In 1957, West Coast alto star Art Pepper recorded Art Pepper Meets The Rhythm Section, one of his most successful albums, using Miles Davis’s New York rhythm section. Nearly four decades later, altoist Bud Shank, a 1950s Los Angeles contemporary of Pepper, issued his own By Request: Bud Shank Meets The Rhythm Section, also with a New York-based trio. As its namesake did, Shank’s CD demonstrates that home base is irrelevant when superior musicians get together. The quartet’s bracing up-tempo rendition of “Here’s That Rainy Day” is just one case in point.

November 06, 2007 · 0 comments

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Art Pepper: You’d Be So Nice To Come Home To

Art Pepper earned a reputation as one of the top alto saxophonists on the West Coast in the 1950s. So it was a highly unusual occasion when he made an album with the hard-bop rhythm section of Miles Davis’s East Coast-based quintet. The collaboration was advantageous, however, as it brought out the best in the intensely emotional altoist and his hard-swinging colleagues.

November 06, 2007 · 0 comments

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Shelly Manne: Bernie's Tune

1950s West Coast jazz often got a bum rap for being overly arranged and effete. Tracks like this one put the lie to that claim. Although the blistering “Bernie’s Tune” boasts a clever arrangement, both the band’s reading of it and the subsequent improvisations are hot and muscular. Shelly Manne was one of the hardest-swinging drummers on either coast, and trumpeter Stu Williamson and altoist Charlie Mariano could trace their lineages back to Dizzy Gillespie and Charlie Parker.

November 06, 2007 · 0 comments

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Woody Herman: Opus de Funk

This mid-1950s version of Woody Herman’s big band was known as the Third Herd and featured a number of fine improvisers as well as arrangements by such top writers as Ralph Burns, Bill Holman and Nat Pierce. Pierce’s arrangement of Horace Silver’s catchy blues tune “Opus De Funk” features several excellent solos, including one by Cy Touff on the rarely heard bass trumpet and one by Lestorian tenorist Richie Kamuca that begins with a memorable, perfectly timed two-bar break.

November 06, 2007 · 0 comments

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Stan Getz: Only Trust Your Heart

A leading Lester Young-influenced tenor saxophonist during the 1950s, Stan Getz’s career had begun to falter before he discovered the Brazilian bossa nova. He made several records in the genre, including some that became hits and revived his career. On this track, Brazilian singer Astrud Gilberto’s charmingly accented, vibrato-less voice caresses Benny Carter’s lovely “Only Trust Your Heart,” accompanied by a soft-toned Getz and a rhythm section that substitutes the attractive sound of Gary Burton’s vibraphone for the piano. Getz inserts a typically melodic, emotion-laden improvisation in the middle.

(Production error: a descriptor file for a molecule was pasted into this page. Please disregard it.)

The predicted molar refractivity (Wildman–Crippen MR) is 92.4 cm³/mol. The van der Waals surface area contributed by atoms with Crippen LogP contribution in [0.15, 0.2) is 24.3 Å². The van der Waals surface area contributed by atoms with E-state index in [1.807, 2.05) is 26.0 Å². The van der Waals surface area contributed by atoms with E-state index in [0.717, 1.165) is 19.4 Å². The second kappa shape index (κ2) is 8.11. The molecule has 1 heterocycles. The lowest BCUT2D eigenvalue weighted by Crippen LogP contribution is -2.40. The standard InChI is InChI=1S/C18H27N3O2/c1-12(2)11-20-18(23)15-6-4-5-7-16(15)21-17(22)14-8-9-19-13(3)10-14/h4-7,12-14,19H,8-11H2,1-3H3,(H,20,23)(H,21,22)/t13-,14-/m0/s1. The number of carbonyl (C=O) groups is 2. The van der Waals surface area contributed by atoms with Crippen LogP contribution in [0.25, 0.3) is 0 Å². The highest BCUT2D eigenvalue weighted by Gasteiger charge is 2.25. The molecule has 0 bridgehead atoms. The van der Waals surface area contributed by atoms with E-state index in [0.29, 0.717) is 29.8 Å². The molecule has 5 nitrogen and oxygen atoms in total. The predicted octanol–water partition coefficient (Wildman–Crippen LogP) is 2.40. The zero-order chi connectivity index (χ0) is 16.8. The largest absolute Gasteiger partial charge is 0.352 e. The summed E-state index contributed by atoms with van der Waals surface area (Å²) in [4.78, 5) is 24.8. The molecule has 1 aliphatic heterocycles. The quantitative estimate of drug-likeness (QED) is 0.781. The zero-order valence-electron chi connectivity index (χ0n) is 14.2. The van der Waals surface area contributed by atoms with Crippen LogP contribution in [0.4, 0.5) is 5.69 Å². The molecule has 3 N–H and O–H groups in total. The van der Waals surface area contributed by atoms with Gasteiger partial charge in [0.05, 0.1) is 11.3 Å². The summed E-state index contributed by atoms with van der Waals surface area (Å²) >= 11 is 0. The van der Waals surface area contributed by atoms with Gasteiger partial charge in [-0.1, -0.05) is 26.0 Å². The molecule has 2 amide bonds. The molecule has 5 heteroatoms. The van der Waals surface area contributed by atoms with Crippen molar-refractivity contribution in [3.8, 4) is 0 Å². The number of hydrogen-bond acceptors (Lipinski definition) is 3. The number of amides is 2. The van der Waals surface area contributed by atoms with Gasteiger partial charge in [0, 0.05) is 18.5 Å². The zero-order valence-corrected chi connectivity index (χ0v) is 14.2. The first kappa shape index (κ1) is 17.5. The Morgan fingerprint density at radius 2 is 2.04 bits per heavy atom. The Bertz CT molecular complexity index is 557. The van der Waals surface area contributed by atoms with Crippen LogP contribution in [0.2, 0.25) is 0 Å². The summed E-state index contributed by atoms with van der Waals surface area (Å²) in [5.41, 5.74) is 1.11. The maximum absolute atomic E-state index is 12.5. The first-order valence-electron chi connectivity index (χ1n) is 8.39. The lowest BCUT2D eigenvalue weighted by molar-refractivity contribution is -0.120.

November 06, 2007 · 0 comments

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Bob Florence: Bebop Charlie

Bob Florence’s tuneful, swinging arrangements for his Limited Edition ensemble provide solid evidence that the modern-day big band is far from artistically moribund. “Bebop Charlie,” recorded before an appreciative live audience, exhibits Florence’s expertise as a composer-arranger as well as the superior performance skills of his band members, who were among the top players on the West Coast. In addition to fine solos by tenorist Bob Hardaway and trombonist Charlie Loper, the chart features the extraordinary lead trumpet of Buddy Childers and the propulsive beat of drummer Nick Ceroli and bassist Joel DiBartolo.

November 06, 2007 · 0 comments

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Paul Desmond: When Joanna Loved Me

Paul Desmond may have possessed the most beautiful alto saxophone tone in jazz since Johnny Hodges starred with Duke Ellington. And Desmond’s improvisations were intelligent and highly melodic. Here, away from his customary setting of the Dave Brubeck Quartet and with a superior trio of likeminded colleagues, his lovely sound and lyrical phrasing accent the poignancy of the beautiful and melancholy “When Joanna Loved Me.”

November 06, 2007 · 0 comments

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Eddie Daniels: Just Friends

Although it was popular in premodern jazz styles, the clarinet has had few top-level performers since the beginning of the bebop era. But Eddie Daniels, who is also a fine tenor saxophonist, concentrated exclusively on the clarinet for a time starting in the 1980s. To Bird With Love is Daniels’ tribute to Charlie Parker. “Just Friends” was the best-known track on Parker’s 1949 strings album. Daniels’ facile bebop honors Parker’s classic performance.